Free Resources to Help College Students Safely Manage Prescribed Stimulant Medications for ADHD
Whether at home or on campus, if you are a college student with ADHD trying to manage your prescription stimulant medication, these free resources provide information about managing your prescription safely and responsibly.
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College can be stressful and overwhelming, especially now if your routine has changed due to COVID-19. If you are a college student with Attention-Deficit/Hyperactivity Disorder (ADHD), you have a responsibility to make sure you use and store your prescription stimulant medications safely – whether you are taking classes online, attending classes in-person on campus, or coming home for winter break. There are ways to help manage your prescription stimulant medications safely for each of these situations. And you don’t have to do it alone. New resources have been developed to share information about managing these medications responsibly.
For college students with ADHD who have already been prescribed a stimulant medication by a healthcare professional, Adlon Therapeutics L.P. and the Prescription Drug Safety Network have developed a free, interactive video series and digital course focused on safe and responsible medication use. These resources were created using information compiled from government and peer-reviewed sources written by medical professionals.
The digital course’s four modules – intended to take about five minutes each – cover responsible use of prescribed stimulant medications, including the following:
- when to talk to your doctor about potential side effects
- how to read prescription bottle labels and medication guides
- how to prevent misuse and refuse requests from others to share your prescription stimulant medication
- how to safely store and dispose of prescription stimulant medications
Sample Question #1: What If You Feel Like You Should Take More of Your Prescription Stimulant ADHD Medication Than Your Doctor Prescribed?
Have you ever felt like your prescription stimulant medication isn’t strong enough and that you should be taking more than what your doctor prescribed? If this sounds familiar to you, you may relate to Ben’s story.
Ben is a college freshman adjusting to life on campus and to his new prescription stimulant medication to treat his ADHD. He is unsure whether his prescription is strong enough and whether he should talk to his father or doctor about how he is feeling.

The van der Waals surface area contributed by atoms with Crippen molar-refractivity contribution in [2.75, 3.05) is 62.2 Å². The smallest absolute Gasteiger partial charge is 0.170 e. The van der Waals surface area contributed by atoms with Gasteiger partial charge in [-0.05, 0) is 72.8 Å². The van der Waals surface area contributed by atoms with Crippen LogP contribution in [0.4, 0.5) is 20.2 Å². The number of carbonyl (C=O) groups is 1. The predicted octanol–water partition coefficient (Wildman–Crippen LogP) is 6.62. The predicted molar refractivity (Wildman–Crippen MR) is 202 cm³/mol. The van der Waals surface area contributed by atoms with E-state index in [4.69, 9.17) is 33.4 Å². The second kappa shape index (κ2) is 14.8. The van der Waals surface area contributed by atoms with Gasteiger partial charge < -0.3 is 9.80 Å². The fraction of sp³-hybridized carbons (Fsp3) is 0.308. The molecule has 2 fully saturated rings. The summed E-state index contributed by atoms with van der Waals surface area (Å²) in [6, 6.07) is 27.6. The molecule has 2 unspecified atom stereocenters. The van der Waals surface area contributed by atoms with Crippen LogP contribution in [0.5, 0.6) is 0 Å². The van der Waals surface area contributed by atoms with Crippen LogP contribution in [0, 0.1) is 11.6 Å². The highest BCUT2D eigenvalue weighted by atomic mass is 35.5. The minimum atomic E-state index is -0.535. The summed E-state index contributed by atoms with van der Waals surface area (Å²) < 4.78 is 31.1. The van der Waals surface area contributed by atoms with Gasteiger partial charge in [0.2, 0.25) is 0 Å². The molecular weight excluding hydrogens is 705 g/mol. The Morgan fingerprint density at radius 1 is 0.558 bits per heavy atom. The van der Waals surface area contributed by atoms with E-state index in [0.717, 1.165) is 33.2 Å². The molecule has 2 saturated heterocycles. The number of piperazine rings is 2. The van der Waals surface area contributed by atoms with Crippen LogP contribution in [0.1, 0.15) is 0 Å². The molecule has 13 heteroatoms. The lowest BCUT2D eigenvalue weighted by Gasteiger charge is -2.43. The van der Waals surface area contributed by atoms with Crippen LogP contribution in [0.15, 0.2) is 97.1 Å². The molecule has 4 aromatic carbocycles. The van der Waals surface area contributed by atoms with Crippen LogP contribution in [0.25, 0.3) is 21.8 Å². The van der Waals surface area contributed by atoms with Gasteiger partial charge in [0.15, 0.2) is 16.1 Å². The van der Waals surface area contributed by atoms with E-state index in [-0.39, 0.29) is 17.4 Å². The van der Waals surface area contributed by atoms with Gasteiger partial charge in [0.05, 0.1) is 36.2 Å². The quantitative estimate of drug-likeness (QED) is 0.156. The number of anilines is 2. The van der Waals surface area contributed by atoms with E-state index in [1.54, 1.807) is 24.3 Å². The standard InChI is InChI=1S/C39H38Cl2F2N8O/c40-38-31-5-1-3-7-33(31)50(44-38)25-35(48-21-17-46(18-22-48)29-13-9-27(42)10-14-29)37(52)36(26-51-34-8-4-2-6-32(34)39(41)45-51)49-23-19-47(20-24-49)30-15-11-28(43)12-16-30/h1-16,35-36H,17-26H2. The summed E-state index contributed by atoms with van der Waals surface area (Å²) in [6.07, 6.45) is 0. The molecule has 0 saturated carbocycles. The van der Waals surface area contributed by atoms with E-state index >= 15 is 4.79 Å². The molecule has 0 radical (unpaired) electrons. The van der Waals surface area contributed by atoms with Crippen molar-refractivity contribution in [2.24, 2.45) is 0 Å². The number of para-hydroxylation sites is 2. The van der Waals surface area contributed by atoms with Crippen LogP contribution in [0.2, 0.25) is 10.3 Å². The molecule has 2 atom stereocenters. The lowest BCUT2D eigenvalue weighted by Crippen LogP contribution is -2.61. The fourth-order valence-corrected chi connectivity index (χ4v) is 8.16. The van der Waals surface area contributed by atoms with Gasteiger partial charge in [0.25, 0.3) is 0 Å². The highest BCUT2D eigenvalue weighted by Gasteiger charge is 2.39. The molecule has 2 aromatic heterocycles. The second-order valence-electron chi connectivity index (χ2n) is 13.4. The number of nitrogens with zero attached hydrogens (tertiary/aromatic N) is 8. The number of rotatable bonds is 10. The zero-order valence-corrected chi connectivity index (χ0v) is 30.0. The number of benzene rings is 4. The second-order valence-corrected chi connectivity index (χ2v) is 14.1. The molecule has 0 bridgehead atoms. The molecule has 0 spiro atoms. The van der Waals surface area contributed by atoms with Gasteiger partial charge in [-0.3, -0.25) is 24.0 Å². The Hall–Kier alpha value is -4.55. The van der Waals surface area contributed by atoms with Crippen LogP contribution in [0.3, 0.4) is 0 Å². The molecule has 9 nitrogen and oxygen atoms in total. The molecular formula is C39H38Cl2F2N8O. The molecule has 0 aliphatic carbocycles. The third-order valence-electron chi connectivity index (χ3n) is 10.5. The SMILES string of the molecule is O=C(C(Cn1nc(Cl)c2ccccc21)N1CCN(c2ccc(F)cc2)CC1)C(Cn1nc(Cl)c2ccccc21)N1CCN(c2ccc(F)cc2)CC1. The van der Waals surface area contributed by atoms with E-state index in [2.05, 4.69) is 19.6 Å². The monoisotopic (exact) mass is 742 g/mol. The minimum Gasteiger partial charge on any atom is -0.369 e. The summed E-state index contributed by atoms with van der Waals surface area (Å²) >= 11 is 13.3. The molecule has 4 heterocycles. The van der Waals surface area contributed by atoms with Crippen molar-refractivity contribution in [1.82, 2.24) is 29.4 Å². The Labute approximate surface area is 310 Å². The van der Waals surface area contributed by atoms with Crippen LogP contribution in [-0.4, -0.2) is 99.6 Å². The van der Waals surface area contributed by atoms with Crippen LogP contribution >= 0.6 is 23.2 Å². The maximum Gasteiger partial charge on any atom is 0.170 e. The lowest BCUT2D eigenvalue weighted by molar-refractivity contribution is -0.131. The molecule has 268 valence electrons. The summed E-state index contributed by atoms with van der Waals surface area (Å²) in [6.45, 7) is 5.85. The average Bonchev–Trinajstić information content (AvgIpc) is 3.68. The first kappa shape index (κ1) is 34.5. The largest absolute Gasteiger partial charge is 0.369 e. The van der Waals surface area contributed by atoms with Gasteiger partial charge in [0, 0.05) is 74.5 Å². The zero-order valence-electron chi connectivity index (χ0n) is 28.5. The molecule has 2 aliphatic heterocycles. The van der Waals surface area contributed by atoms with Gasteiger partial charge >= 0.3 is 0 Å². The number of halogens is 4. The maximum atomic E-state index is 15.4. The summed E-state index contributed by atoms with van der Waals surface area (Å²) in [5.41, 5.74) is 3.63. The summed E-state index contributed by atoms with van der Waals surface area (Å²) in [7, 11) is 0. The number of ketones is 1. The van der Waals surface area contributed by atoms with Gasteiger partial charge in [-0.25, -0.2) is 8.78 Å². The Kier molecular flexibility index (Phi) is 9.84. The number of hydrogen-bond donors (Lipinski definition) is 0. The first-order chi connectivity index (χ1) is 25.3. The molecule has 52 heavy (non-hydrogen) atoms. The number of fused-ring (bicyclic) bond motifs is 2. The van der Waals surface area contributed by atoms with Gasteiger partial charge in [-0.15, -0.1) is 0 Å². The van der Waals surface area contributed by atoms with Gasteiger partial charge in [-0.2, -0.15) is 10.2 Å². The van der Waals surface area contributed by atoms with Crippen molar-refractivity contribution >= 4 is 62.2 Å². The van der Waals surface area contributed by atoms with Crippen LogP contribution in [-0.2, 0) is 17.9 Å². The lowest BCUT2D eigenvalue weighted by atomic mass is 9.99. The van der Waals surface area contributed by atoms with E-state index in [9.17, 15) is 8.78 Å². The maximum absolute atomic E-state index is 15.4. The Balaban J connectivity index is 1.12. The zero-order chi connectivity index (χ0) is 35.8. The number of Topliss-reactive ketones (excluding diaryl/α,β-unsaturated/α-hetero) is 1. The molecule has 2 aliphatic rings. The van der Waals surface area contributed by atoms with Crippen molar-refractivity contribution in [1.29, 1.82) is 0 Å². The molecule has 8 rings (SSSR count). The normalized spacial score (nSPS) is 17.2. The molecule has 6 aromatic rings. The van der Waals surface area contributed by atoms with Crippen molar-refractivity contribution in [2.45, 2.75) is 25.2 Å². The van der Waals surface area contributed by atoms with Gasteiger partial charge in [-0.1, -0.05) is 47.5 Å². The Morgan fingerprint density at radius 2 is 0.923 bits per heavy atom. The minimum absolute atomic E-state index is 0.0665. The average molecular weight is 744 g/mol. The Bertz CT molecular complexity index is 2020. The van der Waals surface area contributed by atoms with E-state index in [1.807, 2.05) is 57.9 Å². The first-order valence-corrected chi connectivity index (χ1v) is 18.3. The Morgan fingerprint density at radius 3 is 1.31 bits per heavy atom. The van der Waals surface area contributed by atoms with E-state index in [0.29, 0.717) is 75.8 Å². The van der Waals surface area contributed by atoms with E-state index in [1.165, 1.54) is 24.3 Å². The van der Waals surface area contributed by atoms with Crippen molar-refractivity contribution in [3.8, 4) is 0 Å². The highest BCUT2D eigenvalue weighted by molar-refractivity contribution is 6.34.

If you, like Ben, have any questions or concerns about your prescription at any time, talk with your doctor. Don’t make changes to your prescribed dose by yourself. Your doctor is the only one that can evaluate whether an adjustment to your dosage is needed. Using a prescription stimulant medication in any way that is not as prescribed by a healthcare professional is considered misuse of your prescription and can carry dangerous consequences.1,2
Sample Question #2: How Do You Safely Store & Dispose of Your Prescription Stimulant Medication?
If you have siblings at home, you may relate to Morgan’s situation.
Morgan, a college student with ADHD, is home from college and learning how to properly store her prescription stimulant medication while she is there. Her little sister is curious about everything in Morgan’s life, and that includes her prescription stimulant medication. How should Morgan make sure her sister doesn’t take her prescription stimulant medication?
The recommendation from the U.S. Centers for Disease Control and Prevention (CDC) is to make sure your medication bottle’s safety cap is locked, and to store the bottle in a lock box or other secure storage device after every use.3 For proper disposal, the U.S. Food and Drug Administration calls for dropping off unwanted prescription stimulants medications at an authorized take-back site. As an alternate, you can remove prescription stimulant medications from their original container and mix them with an undesirable substance such as kitty litter or used coffee grounds. To protect your identity, make sure to also remove or scratch out all personal information on the bottle labels.4
Take Control and Help Build Better Habits
Being prepared for potential situations and building safe, responsible habits now can help you to effectively manage your prescription stimulant medication while you continue your college career and in other life transitions – while helping to keep others safe in the process.
This post is sponsored by and was developed in partnership with Adlon Therapeutics L.P., a subsidiary of Purdue Pharma L.P.
The Prescription Drug Safety Network is a nationwide coalition of public and private-sector organizations convened by EVERFI, a national leader in prevention education, to help address prescription drug misuse among teens and young adults, with a focus on at-risk communities.
1NIDA. 2020, June 25. Glossary. Accessed November 6, 2020. https://www.drugabuse.gov/publications/media-guide/glossary
2Lakhan SE, Kirchgessner A. Prescription stimulants in individuals with and without attention deficit hyperactivity disorder: misuse, cognitive impact, and adverse effects. Brian and Behavior. 2012; 2(5): 661–677. July 2012. Accessed November 6, 2020.
3U.S. Centers for Disease Control and Prevention. Patient Safety: Put Your Medicines Up and Away and Out of Sight. https://www.cdc.gov/features/medicationstorage/index.html. June 10, 2020. Accessed November 6, 2020
4U.S. Food and Drug Administration. Drug Disposal: Dispose “Non-Flush List” Medicine in Trash https://www.fda.gov/drugs/disposal-unused-medicines-what-you-should-know/drug-disposal-dispose-non-flush-list-medicine-trash. Accessed November 6, 2020. MR-07204
Updated on January 24, 2021